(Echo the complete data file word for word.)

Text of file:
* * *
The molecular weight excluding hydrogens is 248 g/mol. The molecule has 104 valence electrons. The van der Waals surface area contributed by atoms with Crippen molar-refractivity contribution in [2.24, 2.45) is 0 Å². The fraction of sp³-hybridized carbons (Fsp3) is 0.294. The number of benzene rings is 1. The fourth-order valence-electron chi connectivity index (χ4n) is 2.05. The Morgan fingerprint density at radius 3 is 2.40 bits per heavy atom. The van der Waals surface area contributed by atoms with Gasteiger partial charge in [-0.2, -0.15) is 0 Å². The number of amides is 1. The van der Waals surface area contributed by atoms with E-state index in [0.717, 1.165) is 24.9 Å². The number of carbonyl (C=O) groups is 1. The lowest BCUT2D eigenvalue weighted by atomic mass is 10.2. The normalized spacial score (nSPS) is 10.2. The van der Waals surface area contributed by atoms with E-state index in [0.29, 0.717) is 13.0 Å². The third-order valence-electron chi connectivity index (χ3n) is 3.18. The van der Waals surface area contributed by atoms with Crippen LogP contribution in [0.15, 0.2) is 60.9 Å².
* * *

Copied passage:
The molecular weight excluding hydrogens is 248 g/mol. The molecule has 104 valence electrons. The van der Waals surface area contributed by atoms with Crippen molar-refractivity contribution in [2.24, 2.45) is 0 Å². The fraction of sp³-hybridized carbons (Fsp3) is 0.294. The number of benzene rings is 1. The fourth-order valence-electron chi connectivity index (χ4n) is 2.05. The Morgan fingerprint density at radius 3 is 2.40 bits per heavy atom. The van der Waals surface area contributed by atoms with Gasteiger partial charge in [-0.2, -0.15) is 0 Å². The number of amides is 1. The van der Waals surface area contributed by atoms with E-state index in [0.717, 1.165) is 24.9 Å². The number of carbonyl (C=O) groups is 1. The lowest BCUT2D eigenvalue weighted by atomic mass is 10.2. The normalized spacial score (nSPS) is 10.2. The van der Waals surface area contributed by atoms with E-state index in [0.29, 0.717) is 13.0 Å². The third-order valence-electron chi connectivity index (χ3n) is 3.18. The van der Waals surface area contributed by atoms with Crippen LogP contribution in [0.15, 0.2) is 60.9 Å².